As some of you who are following my posts may already know, I have been working on a React version of my Front End Developer Portfolio. As much as I love my Jekyll version, I wanted to try new things. I also wanted to get going on my own projects using React while continuing my deep dive into various React workflows.

I’ll be getting into the various changes I made to my developer toolkit related to the app’s workflow in other articles. Here I just want to talk about what I had to do to make images I used work properly in my app both locally AND remotely.

# webpack

First I want to talk about what webpack tools you need in order to be able to add images to your React application. It’s not just about what you need to do with React. If your workflow emanates from webpack, you have to take care of the webpack requirements first.

There are two native webpack loaders that load images: the url-loader and the file-loader. The url-loader is good for development. It works like the file-loader, but it returns a DataURL if the file is < 10000 bytes.

{
test: /\.(pdf|jpg|png|gif|svg|ico)$/, use: [ { loader: 'url-loader' }, ] }, For example, when I inspect my footerTwitter.png file in Chrome DevTools, it shows up in the following way: <li> <a href="https://twitter.com/letsbsocial1"> <img class="footerTwiiter" src="data:image/png:base64, iVBOR....AZaPAJx1SWgAAAAASUVORK5CYII=" width="40" alt="twitter"> </a> </li> That’s because footerTwitter.png < 10,000 bytes. However, my profileSmall.png is > 10,000 bytes, and it shows up in DevTools like so: <div class="Home-content"> <div class="Home-profile"> <img src="0688089....png" class="Profile-image" alt="Profile image"> </div> </div> I don’t mind if my image shows up as an ugly, indeterminate file, but I don’t like having it that way in production. I want to add a [hash] to the name, but I also want to keep the original name of the file so I can recognize it. That’s where the file-loader comes in. The file-loader is good for production. This is what my file-loader configuration looks like in my webpack-prod.config.js: { test: /\.(jpg|png|gif|svg|pdf|ico)$/,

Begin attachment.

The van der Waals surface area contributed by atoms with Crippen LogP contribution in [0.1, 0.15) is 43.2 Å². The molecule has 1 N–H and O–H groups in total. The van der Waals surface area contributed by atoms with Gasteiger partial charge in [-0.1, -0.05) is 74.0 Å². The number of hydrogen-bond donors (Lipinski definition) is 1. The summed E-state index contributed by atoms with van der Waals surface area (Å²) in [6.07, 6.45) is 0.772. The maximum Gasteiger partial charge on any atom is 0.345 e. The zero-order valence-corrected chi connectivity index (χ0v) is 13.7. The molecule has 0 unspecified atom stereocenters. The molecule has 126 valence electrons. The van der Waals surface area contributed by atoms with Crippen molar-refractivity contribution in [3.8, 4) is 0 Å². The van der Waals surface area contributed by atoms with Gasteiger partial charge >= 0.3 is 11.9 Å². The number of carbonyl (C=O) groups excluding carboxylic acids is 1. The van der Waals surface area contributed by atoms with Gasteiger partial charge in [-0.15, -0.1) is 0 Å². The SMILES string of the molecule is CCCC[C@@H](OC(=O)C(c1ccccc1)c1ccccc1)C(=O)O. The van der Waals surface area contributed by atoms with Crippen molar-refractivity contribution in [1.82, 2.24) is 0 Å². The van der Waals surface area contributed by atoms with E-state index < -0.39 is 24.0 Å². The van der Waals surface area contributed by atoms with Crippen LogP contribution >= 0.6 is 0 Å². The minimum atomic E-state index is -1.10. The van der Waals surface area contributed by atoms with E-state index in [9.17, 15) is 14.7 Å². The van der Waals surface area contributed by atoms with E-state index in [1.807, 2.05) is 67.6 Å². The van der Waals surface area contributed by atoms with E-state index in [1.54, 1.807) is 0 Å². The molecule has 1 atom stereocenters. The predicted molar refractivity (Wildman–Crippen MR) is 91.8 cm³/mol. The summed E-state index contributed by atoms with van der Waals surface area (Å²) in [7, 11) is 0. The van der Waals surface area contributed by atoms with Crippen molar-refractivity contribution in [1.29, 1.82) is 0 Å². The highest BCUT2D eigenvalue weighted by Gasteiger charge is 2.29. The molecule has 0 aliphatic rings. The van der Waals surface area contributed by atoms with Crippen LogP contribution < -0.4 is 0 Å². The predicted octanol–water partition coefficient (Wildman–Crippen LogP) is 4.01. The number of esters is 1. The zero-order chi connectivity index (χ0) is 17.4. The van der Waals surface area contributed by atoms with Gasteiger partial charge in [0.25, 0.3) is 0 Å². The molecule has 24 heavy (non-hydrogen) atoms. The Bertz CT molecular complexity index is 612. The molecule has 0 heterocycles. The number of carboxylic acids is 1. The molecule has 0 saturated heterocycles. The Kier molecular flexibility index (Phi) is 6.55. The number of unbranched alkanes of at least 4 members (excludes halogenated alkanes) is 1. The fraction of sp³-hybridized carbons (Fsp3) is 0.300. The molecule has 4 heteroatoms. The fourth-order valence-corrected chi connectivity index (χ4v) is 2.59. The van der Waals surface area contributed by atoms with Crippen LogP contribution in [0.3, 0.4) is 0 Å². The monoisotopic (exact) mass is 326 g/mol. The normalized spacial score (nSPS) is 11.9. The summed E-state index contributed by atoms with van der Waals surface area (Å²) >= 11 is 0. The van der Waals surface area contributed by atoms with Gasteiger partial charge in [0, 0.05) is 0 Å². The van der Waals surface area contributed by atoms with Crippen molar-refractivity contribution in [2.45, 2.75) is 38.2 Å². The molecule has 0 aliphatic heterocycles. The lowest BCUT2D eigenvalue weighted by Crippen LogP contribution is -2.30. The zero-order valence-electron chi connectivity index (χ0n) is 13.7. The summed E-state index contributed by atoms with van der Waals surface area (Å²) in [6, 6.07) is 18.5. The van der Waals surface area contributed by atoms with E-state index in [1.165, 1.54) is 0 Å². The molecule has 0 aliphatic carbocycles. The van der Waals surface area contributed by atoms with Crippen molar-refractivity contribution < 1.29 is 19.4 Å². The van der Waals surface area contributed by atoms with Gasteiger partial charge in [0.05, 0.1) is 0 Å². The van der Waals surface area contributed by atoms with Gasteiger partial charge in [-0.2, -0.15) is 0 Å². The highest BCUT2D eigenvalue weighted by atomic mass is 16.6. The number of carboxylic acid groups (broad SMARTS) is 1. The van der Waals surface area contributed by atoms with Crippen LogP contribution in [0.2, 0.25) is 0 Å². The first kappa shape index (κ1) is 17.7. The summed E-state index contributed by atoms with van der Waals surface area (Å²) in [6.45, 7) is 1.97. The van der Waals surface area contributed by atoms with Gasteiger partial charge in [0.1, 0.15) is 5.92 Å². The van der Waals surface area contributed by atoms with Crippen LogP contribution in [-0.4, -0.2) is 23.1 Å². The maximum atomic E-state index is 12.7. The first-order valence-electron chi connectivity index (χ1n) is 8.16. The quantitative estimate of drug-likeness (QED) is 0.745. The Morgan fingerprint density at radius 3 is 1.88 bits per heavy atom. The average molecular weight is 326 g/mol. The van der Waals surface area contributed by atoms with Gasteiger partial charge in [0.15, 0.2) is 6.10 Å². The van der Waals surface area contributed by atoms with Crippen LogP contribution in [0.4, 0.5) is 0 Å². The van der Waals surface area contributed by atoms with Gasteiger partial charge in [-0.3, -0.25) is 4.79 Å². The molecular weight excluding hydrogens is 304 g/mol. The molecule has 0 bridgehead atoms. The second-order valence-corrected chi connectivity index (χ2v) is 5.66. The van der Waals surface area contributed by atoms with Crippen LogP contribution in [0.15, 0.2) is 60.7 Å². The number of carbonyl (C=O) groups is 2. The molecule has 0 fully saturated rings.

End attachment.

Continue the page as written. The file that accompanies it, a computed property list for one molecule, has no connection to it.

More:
use: [
{
options: {
name: '[path][name]-[hash:8].[ext]'
},
},
]
},

If I didn’t add an options object, the names of my files would be those long ugly hashes followed by their native extension by default. But by adding the name property along with customizations, I am able to change the behavior of the file-loader and emit my own custom filename.

[path] refers to the path of the file relative to entry. The value of the entry property in my webpack-prod.config.js file is:

entry: {
bundle: './src/index.js',
},

Since everything needed for the application is included in index.js, and index.js is in the src directory, [path] refers to the path to a file relative to src. And since I am also using [name], which refers to the name of ANY given file, and therefore includes ANY GIVEN FILE in src, all files in src are copied into the dist directory relative to src. Since the images directory is outside of src, it gets copied into dist as its original images directory including any sub-directories, in dist. No src directory is added before it. But there is a little glitch to this setup. There is a little file called favicon.ico which resides at the top of src. I need to add |ico to my file-loader test property so that webpack knows to load it into the application. I am also using [path][name] which ends up copying all files within src into dist. When I run a production build, webpack creates a src directory in dist that contains favicon-[hash].ico. I haven’t found a way to prevent src from being created in dist yet, and I don’t know that there is any. Others have encountered similar issues, and to my knowledge, a solution has not yet been found. Perhaps it’s time for a feature request?

[hash:8] refers to the hash that is added after the filename, and the number 8 refers to the length of the hash. the default length is just way too long! As for choosing a separator, the best practice seems to be either a . or a -. I personally like to clearly see my separator, so I went with -.

.[ext] refers to the file extension. By using [ext] instead of just one extension means that any file extension that has been defined in the file-loader test property will be included.

# React

STRUCTURE is so important. Anyone who has created Gulp workflows for their HTML5, JS, and CSS3 apps knows what I am talking about. Paths to images, which are related to the structure, are so important as well. Proper structure in both your React App and in your webpack.config.js also ensures that webpack will correctly move your images into your dist directory, and provide the correct PATHS.